Wisconsin company offers to Install microchips in employee's

MikeDYurMikeDYur Posts: 2,052
A Wisconsin company's plan to become the first in the nation to implant employees with microchips has observers wondering whether the invasive procedure is getting too close for comfort.

http://www.nbcnews.com/tech/tech-news/wisconsin-company-three-square-market-offers-install-microchips-employees-n786266

Comments

  • 11 Comments sorted by Date Added Votes
  • ercoerco Posts: 18,185
    edited August 2 Vote Up0Vote Down
    Pretty cool, but only if that company's CEO offers bigger raises and free food to all the employees who agree to get chipped. They're human guinea pigs, after all! BTW that image shows something larger than the "grain of rice" claimed.
    "When you make a thing, a thing that is new, it is so complicated making it that it is bound to be ugly. But those that make it after you, they don’t have to worry about making it. And they can make it pretty, and so everybody can like it when others make it after you."

    - Pablo Picasso
  • Not me, I'm against tattoos that advertise someone else's product. Likewise with the chip, I wasn't put on this earth to be owned or manipulated by some half-baked idea, and from a CEO of an insignificant company that could be gone tomorrow.

    Maybe this should be used in highly classified situations, where lives depend on accurate ID. But just to get a job at McD's and have my lunch taken out of an account?

    It's offered now, but when will it become mandatory to have a job?
  • ercoerco Posts: 18,185
    They're free and optional for now, but eventually mandatory the price will be a surprisingly affordable $6.66. Beats the devil out of me how they can do it so cheap.
    "When you make a thing, a thing that is new, it is so complicated making it that it is bound to be ugly. But those that make it after you, they don’t have to worry about making it. And they can make it pretty, and so everybody can like it when others make it after you."

    - Pablo Picasso
  • erco +1 !!
  • As far as I know there are already clubs and other places using implants. Some of the rich or famous people are doing this since years, because it is cool to not to have to wave your CC, I guess.

    Personally I would not like to do that. Not because of medicinal reasons, just because I think it is completely wrong.

    Mike



    I am just another Code Monkey.

    A determined coder can write COBOL programs in any language. -- Author unknown.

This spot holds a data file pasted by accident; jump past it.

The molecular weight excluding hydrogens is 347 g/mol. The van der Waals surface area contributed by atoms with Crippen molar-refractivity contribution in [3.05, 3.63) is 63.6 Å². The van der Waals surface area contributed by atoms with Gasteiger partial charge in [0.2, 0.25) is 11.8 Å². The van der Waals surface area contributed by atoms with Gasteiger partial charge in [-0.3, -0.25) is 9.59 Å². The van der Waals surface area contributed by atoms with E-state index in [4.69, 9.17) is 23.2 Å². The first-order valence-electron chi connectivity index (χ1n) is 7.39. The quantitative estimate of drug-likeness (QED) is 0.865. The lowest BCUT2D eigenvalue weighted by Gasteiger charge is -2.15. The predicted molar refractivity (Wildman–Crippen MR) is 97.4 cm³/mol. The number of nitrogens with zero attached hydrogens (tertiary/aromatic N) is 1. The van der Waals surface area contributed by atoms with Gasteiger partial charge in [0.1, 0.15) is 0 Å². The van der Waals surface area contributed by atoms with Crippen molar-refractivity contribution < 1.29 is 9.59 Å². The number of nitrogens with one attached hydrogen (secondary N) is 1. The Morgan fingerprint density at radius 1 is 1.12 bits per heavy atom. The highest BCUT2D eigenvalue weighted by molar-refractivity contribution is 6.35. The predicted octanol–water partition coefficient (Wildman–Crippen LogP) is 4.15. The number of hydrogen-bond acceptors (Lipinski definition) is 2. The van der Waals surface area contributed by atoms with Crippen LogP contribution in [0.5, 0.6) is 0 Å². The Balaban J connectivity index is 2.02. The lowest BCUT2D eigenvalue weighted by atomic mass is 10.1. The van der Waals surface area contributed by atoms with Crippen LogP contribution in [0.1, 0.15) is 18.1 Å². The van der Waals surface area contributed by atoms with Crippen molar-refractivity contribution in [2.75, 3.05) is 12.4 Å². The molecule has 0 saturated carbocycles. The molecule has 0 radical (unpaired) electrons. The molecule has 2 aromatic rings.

The key words "MUST", "MUST NOT", "REQUIRED", "SHALL", "SHALL NOT", "SHOULD", "SHOULD NOT", "RECOMMENDED", "MAY", and "OPTIONAL" in this post are to be interpreted as described in RFC 2119.
  • so then I build a reader into my watch and when I shake your hand I can also get your data
  • jdolecki wrote: »
    so then I build a reader into my watch and when I shake your hand I can also get your data

    One hopes that there's a decent challenge and response protocol that doesn't allow that. But who knows? Worse would be you cutting off my hand to get the chip. Does it monitor my vitals?
  • KeithE wrote: »
    jdolecki wrote: »
    so then I build a reader into my watch and when I shake your hand I can also get your data

    One hopes that there's a decent challenge and response protocol that doesn't allow that. But who knows? Worse would be you cutting off my hand to get the chip. Does it monitor my vitals?
    +1
    Jim
  • ercoerco Posts: 18,185
    ~20 years ago I had a Mobil speedpass. A little RFID gizmo you stuck to your car window that has all your CC info stored in it. Drive up to the pump, it lit up and you just pump your gas & go. Cool & convenient. I think modern hackers would figure that out in about a minute today.

    Edit: Hackers cracked it in 2005: https://en.wikipedia.org/wiki/Speedpass
    "When you make a thing, a thing that is new, it is so complicated making it that it is bound to be ugly. But those that make it after you, they don’t have to worry about making it. And they can make it pretty, and so everybody can like it when others make it after you."

    - Pablo Picasso
  • Cluso99Cluso99 Posts: 12,675
    edited August 6 Vote Up0Vote Down
    Isn't that the same item that we have been putting in our pets (dogs and cats) for decades? If so, I didn't see any side effects in our dog in 18 years, and he lived beyond his expected life.

    If it was a single item that I could use for all my stuff - credit cards, public transport, medical, home door locks, etc - then I might seriously consider getting one. But for work only, no! I don't want one for every thing. Finally I am just reducing the number of cards that I need to carry in my wallet - can used scanned cards in my phone :)
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  • Just keep in mind that the microchips installed into pets are not secure. That's because you want everyone to be able to read them. Besides treating some sort of adverse reaction to the chip, the only motivation that I can see for wanting to remove one is if someone stole an animal and didn't want it subsequently identified via microchip.

    Would most humans want a UID/GUID implanted that anyone could read?

    For banking, door locks, etcetera do you really want something implanted? Ultimately these work by some form of secret. If the system gets hacked then you might need yet another implant. And how would the system work? Could anyone with a scanner activate it? Square allows people to get low cost EMV readers, so if this implant became popular then I expect it would be cheap to acquire a scanner. Is there the potential for having to deal with a lot of fraudulent charges?
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